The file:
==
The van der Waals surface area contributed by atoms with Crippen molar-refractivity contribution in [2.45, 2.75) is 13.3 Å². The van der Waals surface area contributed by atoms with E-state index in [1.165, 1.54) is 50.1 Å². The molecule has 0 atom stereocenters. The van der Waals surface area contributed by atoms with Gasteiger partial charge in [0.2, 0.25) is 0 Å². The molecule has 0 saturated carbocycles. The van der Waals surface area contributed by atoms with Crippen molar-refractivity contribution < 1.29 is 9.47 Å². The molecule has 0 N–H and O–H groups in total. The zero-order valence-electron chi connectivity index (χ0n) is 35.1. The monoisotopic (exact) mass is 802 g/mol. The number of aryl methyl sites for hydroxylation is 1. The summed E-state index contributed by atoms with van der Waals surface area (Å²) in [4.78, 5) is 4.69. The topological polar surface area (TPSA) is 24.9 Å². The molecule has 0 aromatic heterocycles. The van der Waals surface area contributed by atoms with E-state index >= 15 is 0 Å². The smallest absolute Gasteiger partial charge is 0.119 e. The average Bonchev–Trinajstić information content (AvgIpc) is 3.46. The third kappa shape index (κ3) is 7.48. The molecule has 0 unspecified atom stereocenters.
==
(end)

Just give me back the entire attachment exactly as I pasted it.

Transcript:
The van der Waals surface area contributed by atoms with Crippen molar-refractivity contribution in [2.45, 2.75) is 13.3 Å². The van der Waals surface area contributed by atoms with E-state index in [1.165, 1.54) is 50.1 Å². The molecule has 0 atom stereocenters. The van der Waals surface area contributed by atoms with Gasteiger partial charge in [0.2, 0.25) is 0 Å². The molecule has 0 saturated carbocycles. The van der Waals surface area contributed by atoms with Crippen molar-refractivity contribution < 1.29 is 9.47 Å². The molecule has 0 N–H and O–H groups in total. The zero-order valence-electron chi connectivity index (χ0n) is 35.1. The monoisotopic (exact) mass is 802 g/mol. The number of aryl methyl sites for hydroxylation is 1. The summed E-state index contributed by atoms with van der Waals surface area (Å²) in [4.78, 5) is 4.69. The topological polar surface area (TPSA) is 24.9 Å². The molecule has 0 aromatic heterocycles. The van der Waals surface area contributed by atoms with E-state index >= 15 is 0 Å². The smallest absolute Gasteiger partial charge is 0.119 e. The average Bonchev–Trinajstić information content (AvgIpc) is 3.46. The third kappa shape index (κ3) is 7.48. The molecule has 0 unspecified atom stereocenters.